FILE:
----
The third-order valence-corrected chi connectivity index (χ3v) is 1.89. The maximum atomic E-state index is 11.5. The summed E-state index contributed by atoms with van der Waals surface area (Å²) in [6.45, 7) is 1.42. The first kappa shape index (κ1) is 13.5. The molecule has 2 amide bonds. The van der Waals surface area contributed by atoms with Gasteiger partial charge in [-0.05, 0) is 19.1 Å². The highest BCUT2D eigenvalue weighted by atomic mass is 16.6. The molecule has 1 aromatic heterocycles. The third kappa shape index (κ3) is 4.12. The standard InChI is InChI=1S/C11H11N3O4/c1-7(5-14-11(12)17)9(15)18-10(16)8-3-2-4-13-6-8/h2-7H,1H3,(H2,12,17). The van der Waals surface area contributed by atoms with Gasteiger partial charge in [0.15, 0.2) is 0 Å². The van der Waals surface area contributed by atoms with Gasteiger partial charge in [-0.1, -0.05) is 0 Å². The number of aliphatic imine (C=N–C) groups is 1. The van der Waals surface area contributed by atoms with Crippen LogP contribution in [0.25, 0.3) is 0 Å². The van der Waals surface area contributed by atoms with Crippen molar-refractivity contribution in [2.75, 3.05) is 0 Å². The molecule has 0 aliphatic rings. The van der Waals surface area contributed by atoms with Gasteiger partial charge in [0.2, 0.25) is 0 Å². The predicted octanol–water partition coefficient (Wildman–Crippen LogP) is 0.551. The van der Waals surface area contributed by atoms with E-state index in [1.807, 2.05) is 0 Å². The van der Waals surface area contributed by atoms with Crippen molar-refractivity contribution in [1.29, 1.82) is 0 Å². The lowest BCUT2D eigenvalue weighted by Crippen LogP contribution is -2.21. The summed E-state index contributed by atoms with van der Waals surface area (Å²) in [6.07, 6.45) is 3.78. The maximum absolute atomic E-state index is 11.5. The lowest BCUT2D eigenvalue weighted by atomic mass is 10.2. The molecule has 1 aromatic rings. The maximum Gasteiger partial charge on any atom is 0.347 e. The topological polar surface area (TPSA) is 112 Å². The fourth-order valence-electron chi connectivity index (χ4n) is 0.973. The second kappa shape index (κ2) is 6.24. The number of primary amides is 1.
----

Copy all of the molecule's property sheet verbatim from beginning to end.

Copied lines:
The third-order valence-corrected chi connectivity index (χ3v) is 1.89. The maximum atomic E-state index is 11.5. The summed E-state index contributed by atoms with van der Waals surface area (Å²) in [6.45, 7) is 1.42. The first kappa shape index (κ1) is 13.5. The molecule has 2 amide bonds. The van der Waals surface area contributed by atoms with Gasteiger partial charge in [-0.05, 0) is 19.1 Å². The highest BCUT2D eigenvalue weighted by atomic mass is 16.6. The molecule has 1 aromatic heterocycles. The third kappa shape index (κ3) is 4.12. The standard InChI is InChI=1S/C11H11N3O4/c1-7(5-14-11(12)17)9(15)18-10(16)8-3-2-4-13-6-8/h2-7H,1H3,(H2,12,17). The van der Waals surface area contributed by atoms with Gasteiger partial charge in [0.15, 0.2) is 0 Å². The van der Waals surface area contributed by atoms with Gasteiger partial charge in [-0.1, -0.05) is 0 Å². The number of aliphatic imine (C=N–C) groups is 1. The van der Waals surface area contributed by atoms with Crippen LogP contribution in [0.25, 0.3) is 0 Å². The van der Waals surface area contributed by atoms with Crippen molar-refractivity contribution in [2.75, 3.05) is 0 Å². The molecule has 0 aliphatic rings. The van der Waals surface area contributed by atoms with Gasteiger partial charge in [0.2, 0.25) is 0 Å². The predicted octanol–water partition coefficient (Wildman–Crippen LogP) is 0.551. The van der Waals surface area contributed by atoms with E-state index in [1.807, 2.05) is 0 Å². The van der Waals surface area contributed by atoms with Crippen molar-refractivity contribution in [1.29, 1.82) is 0 Å². The lowest BCUT2D eigenvalue weighted by Crippen LogP contribution is -2.21. The summed E-state index contributed by atoms with van der Waals surface area (Å²) in [6.07, 6.45) is 3.78. The maximum absolute atomic E-state index is 11.5. The lowest BCUT2D eigenvalue weighted by atomic mass is 10.2. The molecule has 1 aromatic rings. The maximum Gasteiger partial charge on any atom is 0.347 e. The topological polar surface area (TPSA) is 112 Å². The fourth-order valence-electron chi connectivity index (χ4n) is 0.973. The second kappa shape index (κ2) is 6.24. The number of primary amides is 1.